A collection of hampers and wash baskets will help to make your laundry more organised and can serve as additional storage space. They can even be decorative, coming in a variety of colours. Some wash baskets can be folded to make additional room as necessary.


Stackable or foldable hampers and baskets are excellent, especially for small laundry rooms, because you can adjust the space to whatever you need at any given time. Narrow-bottomed hampers also don’t take up much space.


Function might trump aesthetics in a laundry room, but there’s no reason for the space to be lifeless. A touch of green can be just the thing to break the monotony and add literal life.

“I always like to make sure there’s some greenery so that the buyer feels an emotional connection – they can see themselves wanting to spend time in that room,” Anglesey says.

“Artificial plants are a good choice, particularly if you’re a busy person and you don’t want to look after the plants but you like the look of greenery.”


Philodendrons are suited for cool climates and rooms with less sun. Other living plants that could work in a laundry are devil’s ivy and maidenhair fern, both of which are good at surviving in the dark.


Having a lot of storage is vital for a COST laundry, and it often means sacrificing space in order to have enough cabinets and cupboards. However, with a few changes, you can extend the purpose of storage areas.

For instance, one good-sized cabinet under the sink might be adequate, along with a linen cupboard. Open shelves can be installed in place of additional cupboards.

“It’s nice to have shelving rather than overhead cupboards so that you can display lovely powder tins for individual character, as well as put your plants on the shelves,” Anglesey suggests.


Given the humid environment of a laundry, make sure you give storage spaces room to breathe to keep odours from building up. Consider open shelving, or if you have a cabinet, keep the doors open once in a while.


Nothing brings down a freshly COST redecorated room more than outof- date appliances. A new washing machine is a wonderful finishing touch and a great investment in the long run.

Depending on the amount of space you have to work with, it’s good to have a dryer as well, especially if there isn’t space to air-dry in the laundry. It also enhances the functionality of the room. Combination washer/dryer machines are ideal if you have limited room, and there are various brands out there so it’s worth hunting for a good deal.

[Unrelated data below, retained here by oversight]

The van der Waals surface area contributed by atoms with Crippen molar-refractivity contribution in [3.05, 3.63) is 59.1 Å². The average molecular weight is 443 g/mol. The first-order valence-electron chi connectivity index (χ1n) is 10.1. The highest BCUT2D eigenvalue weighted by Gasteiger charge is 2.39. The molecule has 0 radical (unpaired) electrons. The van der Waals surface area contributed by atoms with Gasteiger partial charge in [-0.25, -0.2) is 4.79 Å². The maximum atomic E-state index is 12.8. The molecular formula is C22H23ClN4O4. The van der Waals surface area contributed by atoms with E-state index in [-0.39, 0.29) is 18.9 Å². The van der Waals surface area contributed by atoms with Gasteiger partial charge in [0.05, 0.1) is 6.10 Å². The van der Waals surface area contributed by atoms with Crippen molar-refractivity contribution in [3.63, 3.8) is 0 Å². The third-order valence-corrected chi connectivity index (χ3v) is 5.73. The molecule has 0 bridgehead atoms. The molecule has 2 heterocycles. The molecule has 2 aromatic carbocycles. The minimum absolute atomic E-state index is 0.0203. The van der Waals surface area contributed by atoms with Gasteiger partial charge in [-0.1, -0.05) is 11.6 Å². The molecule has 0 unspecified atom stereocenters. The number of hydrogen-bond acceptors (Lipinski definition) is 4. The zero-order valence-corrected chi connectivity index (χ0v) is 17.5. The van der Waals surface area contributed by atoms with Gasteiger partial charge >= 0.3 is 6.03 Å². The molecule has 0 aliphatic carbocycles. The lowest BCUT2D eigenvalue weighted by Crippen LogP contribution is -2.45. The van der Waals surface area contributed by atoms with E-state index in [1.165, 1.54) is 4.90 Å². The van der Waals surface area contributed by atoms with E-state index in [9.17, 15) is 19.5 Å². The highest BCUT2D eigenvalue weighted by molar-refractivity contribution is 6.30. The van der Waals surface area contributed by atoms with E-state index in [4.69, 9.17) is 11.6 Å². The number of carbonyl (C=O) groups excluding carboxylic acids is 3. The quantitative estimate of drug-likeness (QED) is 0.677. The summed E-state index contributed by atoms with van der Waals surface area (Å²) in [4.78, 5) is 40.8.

Washer/dryer combos are a sound choice financially and in terms of convenience. However, you should also take into consideration the cons of a combo appliance – it takes a long time to dry your clothes and also uses more water. Also, if it breaks, you’re out two appliances rather than one.


Affordability came with a challenge, as Julie Anglesey saw when she entered the laundry room of the cottage she had purchased jointly with a client.

“The original condition was very bad; there was some timber shelving in there that was very makeshift. The concrete floor was in really bad shape, too, as it was all pitted and had holes through it,” she says.

The property had been purchased for just $130,000, and Anglesey had a limited budget to work with, so she had to determine where she could save on costs. The budget also meant adjusting expectations to whatever was available. The floor in particular posed a problem for Anglesey, forcing her to revise her original plans.

“There were raised concrete plinths on the floor on the other side of the old sink that possibly would have had an old boiler there back in the ’50s or ’60s. We had to rip that out – we couldn’t just lift the tiles and lay another floor on top of it,” she says.

Anglesey removed the old sink and the plinths. She also laid more screed on top of the concrete in order to level the floor, and topped it with sandstone tiles she had got on sale.

“Originally, I was going to either paint the concrete or put vinyl on the floor. But I decided to go with tiles because it would finish off the room much better,” she says. She also discovered that the room was missing a drain hole, so she had to have one installed.

“We made sure that there was a drain hole away from the walls in case people wanted to put more cupboards in there, so they wouldn’t block the drain,” she says.

Anglesey then fitted the room with a new white cabinet and a white benchtop. A couple of green plants near the window completed the look. Even with all of the extra expenses she incurred along the way, she was able to do the entire renovation for just $1,000.

The laundry renovation had a big impact because it made sure that every room in the house was new. To finish it off with a new laundry made sense and helped make sure the house pulled a very good price when it was listed on the market for sale,” she says.

Source:  Your Investment Property 28th August 2019